Port-au-Prince is home to many cultural institutions such as the National Art Museum.
History of Port-au-PrinceChristopher Columbus arrival, the region around Port-au-Prince was under the control of a Taíno ruler by the name of Bohechio, but there was no major settlement.
Port-au-Prince was founded in 1749 by French sugar planters, in what was then the French colony of Saint-Domingue. In 1770, it became the capital, replacing Cap Français, and in 1804 it became the capital of newly-independent Haiti. The city was captured by British troops on June 4, 1794. By October 1798 the British troops, led by Thomas Maitland, were defeated by Toussaint Louverture and his fellow revolutionaries and left the colony.
During colonial times, before the declaration of independence in 1804, the city was named Port-au-Prince, then Port Républicain in French (after the (French Revolution) and Port Republican in English before being renamed Port-au-Prince by Jean-Jacques Dessalines in 1804.
The name of the town is said to have derived from a vessel Le Prince (The Prince) that had anchored in the Bay of Port-au-Prince.
Dessalines assassination in 1806
Jean-Jacques Dessalines was assassinated in an ambush north of Port-au-Prince at Pont Larnage, (now known as Pont-Rouge) on October 17, 1806 while he was en route to battle rebels. Henry Christophe renamed the city Port-aux-Crimes (Port of Crimes) afterwards.
A woman by the name of Défilée, gathered the mutilated body of Jean-Jacques Dessalines to bury him. He was later interred in Port-au-Prince
In 1892 a marble monument for Dessalines was erected at the Cimetière Intérieur of Port-au-Prince and in March of 1936, it was moved to Pont-Rouge. For an image of the monument see: Jean-Jacques Dessalines.
- Ramón Emeterio Betances stays in Jacmel - Short excerpt of an appeal to Caribbean unity from an adress to a Port-au-Prince Masonic Lodge in 1872.
- Frederick Douglass lecture on Haiti - 1893 speech given in Chicago in which Douglass gives impressions of live in Port-au-Prince.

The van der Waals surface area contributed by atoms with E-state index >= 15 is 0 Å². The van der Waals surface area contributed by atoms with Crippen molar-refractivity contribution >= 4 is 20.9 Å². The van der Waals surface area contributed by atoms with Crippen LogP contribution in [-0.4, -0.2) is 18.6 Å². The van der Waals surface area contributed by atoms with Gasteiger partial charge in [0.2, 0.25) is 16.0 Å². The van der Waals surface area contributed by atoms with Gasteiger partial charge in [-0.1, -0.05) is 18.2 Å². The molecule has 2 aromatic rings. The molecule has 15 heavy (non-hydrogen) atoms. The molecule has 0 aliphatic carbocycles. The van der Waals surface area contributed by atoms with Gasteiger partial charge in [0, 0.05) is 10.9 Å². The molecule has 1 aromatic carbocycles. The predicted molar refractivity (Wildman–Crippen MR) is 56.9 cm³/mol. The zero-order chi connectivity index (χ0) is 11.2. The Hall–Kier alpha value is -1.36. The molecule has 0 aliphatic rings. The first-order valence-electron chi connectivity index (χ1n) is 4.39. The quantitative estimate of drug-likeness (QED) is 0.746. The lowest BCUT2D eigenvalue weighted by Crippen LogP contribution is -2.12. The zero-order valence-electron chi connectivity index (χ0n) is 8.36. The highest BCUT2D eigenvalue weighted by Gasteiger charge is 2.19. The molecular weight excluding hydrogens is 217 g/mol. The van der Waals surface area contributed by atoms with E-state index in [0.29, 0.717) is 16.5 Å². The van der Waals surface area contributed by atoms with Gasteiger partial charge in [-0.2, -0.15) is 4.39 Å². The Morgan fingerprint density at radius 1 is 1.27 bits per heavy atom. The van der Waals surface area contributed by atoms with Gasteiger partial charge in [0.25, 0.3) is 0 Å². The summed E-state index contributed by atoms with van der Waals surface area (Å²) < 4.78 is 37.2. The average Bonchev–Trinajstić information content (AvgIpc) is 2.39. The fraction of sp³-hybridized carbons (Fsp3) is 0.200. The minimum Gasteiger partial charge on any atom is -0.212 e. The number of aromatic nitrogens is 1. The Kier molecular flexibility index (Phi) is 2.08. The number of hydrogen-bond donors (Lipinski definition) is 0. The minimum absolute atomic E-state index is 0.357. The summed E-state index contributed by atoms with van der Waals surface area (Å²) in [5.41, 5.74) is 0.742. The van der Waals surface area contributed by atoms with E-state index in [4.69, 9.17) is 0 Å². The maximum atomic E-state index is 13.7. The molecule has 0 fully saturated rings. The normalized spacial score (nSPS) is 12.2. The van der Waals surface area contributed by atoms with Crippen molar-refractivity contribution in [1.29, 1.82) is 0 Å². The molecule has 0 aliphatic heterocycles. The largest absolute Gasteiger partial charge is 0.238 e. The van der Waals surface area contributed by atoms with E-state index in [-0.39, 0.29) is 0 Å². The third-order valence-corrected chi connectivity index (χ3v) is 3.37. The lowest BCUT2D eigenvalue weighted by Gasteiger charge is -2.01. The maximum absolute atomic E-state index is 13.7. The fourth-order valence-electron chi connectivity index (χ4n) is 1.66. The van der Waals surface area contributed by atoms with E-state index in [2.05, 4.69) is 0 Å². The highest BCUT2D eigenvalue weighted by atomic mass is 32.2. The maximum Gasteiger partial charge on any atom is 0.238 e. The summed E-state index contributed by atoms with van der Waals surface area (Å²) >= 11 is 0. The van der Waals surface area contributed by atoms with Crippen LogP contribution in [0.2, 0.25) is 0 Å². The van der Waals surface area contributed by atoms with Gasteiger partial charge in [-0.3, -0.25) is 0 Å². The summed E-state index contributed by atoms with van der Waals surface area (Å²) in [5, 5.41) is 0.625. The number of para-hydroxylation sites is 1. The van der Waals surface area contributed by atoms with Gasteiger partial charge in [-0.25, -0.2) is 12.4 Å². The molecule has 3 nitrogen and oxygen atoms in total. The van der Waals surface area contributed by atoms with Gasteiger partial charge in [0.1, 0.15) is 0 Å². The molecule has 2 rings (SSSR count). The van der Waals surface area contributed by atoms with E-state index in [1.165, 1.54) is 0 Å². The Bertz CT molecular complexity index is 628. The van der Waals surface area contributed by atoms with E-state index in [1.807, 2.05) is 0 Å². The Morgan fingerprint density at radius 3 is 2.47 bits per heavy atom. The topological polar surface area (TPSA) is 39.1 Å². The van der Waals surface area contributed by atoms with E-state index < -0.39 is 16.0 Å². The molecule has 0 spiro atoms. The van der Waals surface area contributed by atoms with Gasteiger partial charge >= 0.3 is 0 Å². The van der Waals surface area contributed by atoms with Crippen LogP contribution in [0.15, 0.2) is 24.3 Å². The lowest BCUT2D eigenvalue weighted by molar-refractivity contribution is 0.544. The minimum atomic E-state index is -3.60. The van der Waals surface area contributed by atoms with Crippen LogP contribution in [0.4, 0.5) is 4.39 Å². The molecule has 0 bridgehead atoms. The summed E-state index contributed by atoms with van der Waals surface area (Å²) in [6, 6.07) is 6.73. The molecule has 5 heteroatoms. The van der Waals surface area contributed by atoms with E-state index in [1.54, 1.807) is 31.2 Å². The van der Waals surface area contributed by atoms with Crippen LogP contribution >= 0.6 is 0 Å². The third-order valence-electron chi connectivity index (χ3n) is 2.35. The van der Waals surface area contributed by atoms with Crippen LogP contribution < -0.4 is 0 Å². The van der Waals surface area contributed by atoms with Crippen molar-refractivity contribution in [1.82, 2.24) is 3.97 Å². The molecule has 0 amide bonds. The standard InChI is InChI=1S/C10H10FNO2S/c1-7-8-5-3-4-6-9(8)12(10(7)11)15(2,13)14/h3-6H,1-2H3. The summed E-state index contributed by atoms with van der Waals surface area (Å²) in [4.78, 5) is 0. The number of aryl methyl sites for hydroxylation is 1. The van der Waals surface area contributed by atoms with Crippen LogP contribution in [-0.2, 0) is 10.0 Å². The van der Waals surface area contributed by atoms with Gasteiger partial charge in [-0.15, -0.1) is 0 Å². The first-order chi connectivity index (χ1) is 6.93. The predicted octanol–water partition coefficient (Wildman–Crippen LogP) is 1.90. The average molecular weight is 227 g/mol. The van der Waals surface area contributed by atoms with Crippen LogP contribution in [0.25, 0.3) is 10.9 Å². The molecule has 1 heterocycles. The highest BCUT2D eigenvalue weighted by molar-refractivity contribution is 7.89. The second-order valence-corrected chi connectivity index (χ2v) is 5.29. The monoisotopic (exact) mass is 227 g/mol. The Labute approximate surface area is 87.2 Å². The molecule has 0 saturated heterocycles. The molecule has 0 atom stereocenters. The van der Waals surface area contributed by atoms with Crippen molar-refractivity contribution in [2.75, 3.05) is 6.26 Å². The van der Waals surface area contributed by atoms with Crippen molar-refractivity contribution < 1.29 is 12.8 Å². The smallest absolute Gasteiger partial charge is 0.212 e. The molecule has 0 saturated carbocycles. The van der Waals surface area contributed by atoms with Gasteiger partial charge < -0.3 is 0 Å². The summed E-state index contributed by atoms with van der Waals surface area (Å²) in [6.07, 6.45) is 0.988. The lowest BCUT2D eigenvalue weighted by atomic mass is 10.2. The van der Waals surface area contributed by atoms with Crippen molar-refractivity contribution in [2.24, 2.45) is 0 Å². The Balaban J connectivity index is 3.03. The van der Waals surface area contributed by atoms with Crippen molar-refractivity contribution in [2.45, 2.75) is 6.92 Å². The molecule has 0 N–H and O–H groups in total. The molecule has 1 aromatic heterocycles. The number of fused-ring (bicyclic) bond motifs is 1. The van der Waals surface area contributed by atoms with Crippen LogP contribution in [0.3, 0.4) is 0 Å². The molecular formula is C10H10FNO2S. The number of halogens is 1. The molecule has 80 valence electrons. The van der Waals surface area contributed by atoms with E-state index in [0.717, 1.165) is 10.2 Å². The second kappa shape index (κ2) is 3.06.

- Toussaint Louverture letter to Jean-Jacques Dessalines - Letter from 1802, in which Toussaint Louverture asks Jean-Jacques Dessalines to burn down the city to repel the French forces seeking to reestablish slavery in Saint-Domingue.
- General Whyte's Proclamation to the People of Saint-Domingue (1794) - After the British capture of Port-au-Prince; specifically addresses it's inhabitants.
- U.S. Proclamation Regarding Commerce with St. Domingo (1799)
- French Cruelties in St. Domingue - 1802 article from the Courier of New Hampshire.
- Port-au-Prince. (2005, December 1). Wikipedia, The Free Encyclopedia. Retrieved 17:22, December 13, 2005 .
- Tortuga. The Columbia Gazetteer of North America, edited by Saul B. Cohen. New York: Columbia University Press, 2000.  [accessed July 6, 2006].
Embassies in Port-au-Prince
- Canadia Embassy in Haiti - (French and English text)
- Ambassade de France en Haïti - French Embassy in Haiti. (French text)
- Botschaft der Bundesrepublik Deutschland in Haiti - Contact info for German embassy in Port-au-Prince
- U.S. Embassy in Port-au-Prince - (French and English text)
- The Tramways of Haiti - Images and text about early railways in Port-au-Prince.
- Port-au-Prince railway and tram map - (1930)
- World Aero Data: Toussaint Louverture International Airport - MTPP - Info on The Haitian airport named after Louverture.
- Port-au-Prince weather - Includes weather forecast.
- Wikipedia: Port-au-Prince